Discussion in 'English Only' started by rsmoluch, Feb 24, 2010.
Do we need the comma? If so, why? Do these two sentences have different meanings?
Never saw it with a comma...
A comma is a pause, so it doesn't need the comma at all.
It is unlikely to be pronounced with a comma. The most common use would be spoken with continuous intonation all the way through.
A: I \love you.
B: Aw, I love you \too.
Here the word 'too' has the main accent of the sentence (a falling tone) because it's the main thing you're saying. ('I love you' is in the background because it's already been said).
There are situations where you would put the main accent elsewhere, to show a contrast, and add 'too' as a secondary element. In writing you could mark this with a comma:
I love Alice and Betty and Charlotte. And I love \you, too.
I admire and respect you. And I \love you, too.
That said, it would be nice if people consistently used commas to mark pronunciation like this, but often they don't.
I have seen the phrase written with a comma, but I can't recall where. I do think it looks a little out of place, unless used in the situations described above by entangledbank. The comma suggests (to me, at least) that the speaker feels love for "you" as well as other emotions. Without the comma, I get the sense that "I love you too" is a response to "I love you".
To me the comma is an indicator of the function of the word in the sentence. I think it is important to have it there. Otherwise, I read it as "I love you too..." and my mind says "too what?"
I think it is a generational difference.
I would do the same for:
"I'm hungry, too."
Seelix- Yes, it is in response to I love you. I have a friend who uses the comma, and each time I wonder is there some grammar rule that I am failing to follow?
entangledbank-Thank you very much! Your examples were extremely helpful and make very good sense. One question though, what does the / signify?
JamesM- do you also pause when speaking it? When you read it and thing too what, are you thinking more of "to" rather then "also"? As in "I love you to death"?
I'm indicating the intonation, and I used \ for falling tone. The rising / would be used in yes-no questions: Do you /love me? Yes I \love you. This tone marking is on the most heavily accented syllable in the sentence. Punctuation only very poorly indicates intonation, so it's sometimes useful to show it more clearly.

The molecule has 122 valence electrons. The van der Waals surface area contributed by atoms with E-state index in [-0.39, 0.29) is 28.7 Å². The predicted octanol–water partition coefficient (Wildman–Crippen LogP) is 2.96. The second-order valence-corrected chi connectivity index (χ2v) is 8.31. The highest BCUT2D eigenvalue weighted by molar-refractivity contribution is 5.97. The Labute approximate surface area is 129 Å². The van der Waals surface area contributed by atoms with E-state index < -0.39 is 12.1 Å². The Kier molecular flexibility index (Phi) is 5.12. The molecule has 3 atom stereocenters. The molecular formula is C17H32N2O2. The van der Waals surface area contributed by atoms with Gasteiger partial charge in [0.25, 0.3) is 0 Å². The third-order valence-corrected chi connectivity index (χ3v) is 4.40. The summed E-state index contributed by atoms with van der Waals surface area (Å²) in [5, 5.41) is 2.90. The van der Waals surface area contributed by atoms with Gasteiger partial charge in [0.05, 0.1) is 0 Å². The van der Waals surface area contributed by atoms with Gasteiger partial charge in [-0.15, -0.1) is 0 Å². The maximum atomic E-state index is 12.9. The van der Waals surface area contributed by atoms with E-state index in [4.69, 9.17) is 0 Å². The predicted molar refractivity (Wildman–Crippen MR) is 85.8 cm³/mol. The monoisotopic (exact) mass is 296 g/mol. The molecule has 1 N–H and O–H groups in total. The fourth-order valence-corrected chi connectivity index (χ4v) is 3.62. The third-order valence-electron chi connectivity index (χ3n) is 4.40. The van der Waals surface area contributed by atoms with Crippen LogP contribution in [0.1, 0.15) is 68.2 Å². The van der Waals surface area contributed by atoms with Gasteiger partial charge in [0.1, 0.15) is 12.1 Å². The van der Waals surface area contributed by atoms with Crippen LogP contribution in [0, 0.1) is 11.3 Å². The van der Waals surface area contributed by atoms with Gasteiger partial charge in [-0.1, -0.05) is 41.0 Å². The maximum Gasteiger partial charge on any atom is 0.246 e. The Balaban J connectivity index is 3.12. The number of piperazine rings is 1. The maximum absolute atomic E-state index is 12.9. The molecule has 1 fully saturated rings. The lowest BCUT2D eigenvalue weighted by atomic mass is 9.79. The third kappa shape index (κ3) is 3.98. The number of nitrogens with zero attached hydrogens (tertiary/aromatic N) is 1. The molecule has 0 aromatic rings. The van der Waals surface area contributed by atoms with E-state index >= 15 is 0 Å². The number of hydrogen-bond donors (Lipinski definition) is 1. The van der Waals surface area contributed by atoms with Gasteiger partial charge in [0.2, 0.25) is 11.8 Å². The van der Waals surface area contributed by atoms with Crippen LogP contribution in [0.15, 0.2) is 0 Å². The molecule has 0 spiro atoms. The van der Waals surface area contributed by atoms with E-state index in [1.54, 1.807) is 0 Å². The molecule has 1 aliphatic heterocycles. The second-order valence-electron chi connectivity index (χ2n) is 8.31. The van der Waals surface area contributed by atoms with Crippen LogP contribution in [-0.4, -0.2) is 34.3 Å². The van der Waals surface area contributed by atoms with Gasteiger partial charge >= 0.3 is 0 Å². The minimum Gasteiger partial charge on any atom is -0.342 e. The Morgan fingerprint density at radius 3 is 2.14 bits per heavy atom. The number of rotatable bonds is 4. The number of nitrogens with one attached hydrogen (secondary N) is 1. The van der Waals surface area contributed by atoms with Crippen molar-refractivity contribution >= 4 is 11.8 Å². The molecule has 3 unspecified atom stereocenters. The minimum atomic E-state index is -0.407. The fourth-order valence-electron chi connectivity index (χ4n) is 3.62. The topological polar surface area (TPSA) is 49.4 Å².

About 35 years ago, I learned that the comma is necessary.
I learned at my Japanese-junior-high-school's English lesson.
I learned it as a basic grammar of English.
So I'm surprised to see "too without comma".
I agree with JapmesM and feel that "Time has changed."
Thank you, I was not familiar with that.
The OED and the British National Corpus show about evenly mixed results, as far as I can see. The first six uses of final 'too' in Emma have no comma (then I stopped). Google Books unhelpfully gives priority to occurrences in titles, so I can't do a search by decade of the last century.
Certainly, particular styles of comma use are taught at various times and places, but I'm not aware that any of them are more recent than others. Unlike, for example, use of hyphens, which is known to be decreasing.
Searching through Sir Arthur Conan Doyle stories online at Project Gutenberg, I only find the ", too." version.
Here is an interesting article from someone who was taught the same "rule" that I was and is running into the same confusion:
To me, the comma before "too" indicates that it modifies the entire sentence. It is similar to the function of "by the way" in this sentence (in my view of things):
"I love you, by the way."
This means something entirely different from:
"I love you by the way."
When I was in school, we were taught that "too" must be set off from the rest of the sentence by a comma (or two commas, as the case might be).
E.g., "I love you, too."
"I think, too, we might try to get there early."
There was never any reason given for this. It was simply convention. Perhaps convention is changing now. I myself often find that a comma is not really necessary.
What does "I love you by the way" mean? Just wondering.
Literally does BTW here mean “during the course of a journey” instead of “incidentally”?
I did, too (60 years ago in Switzerland).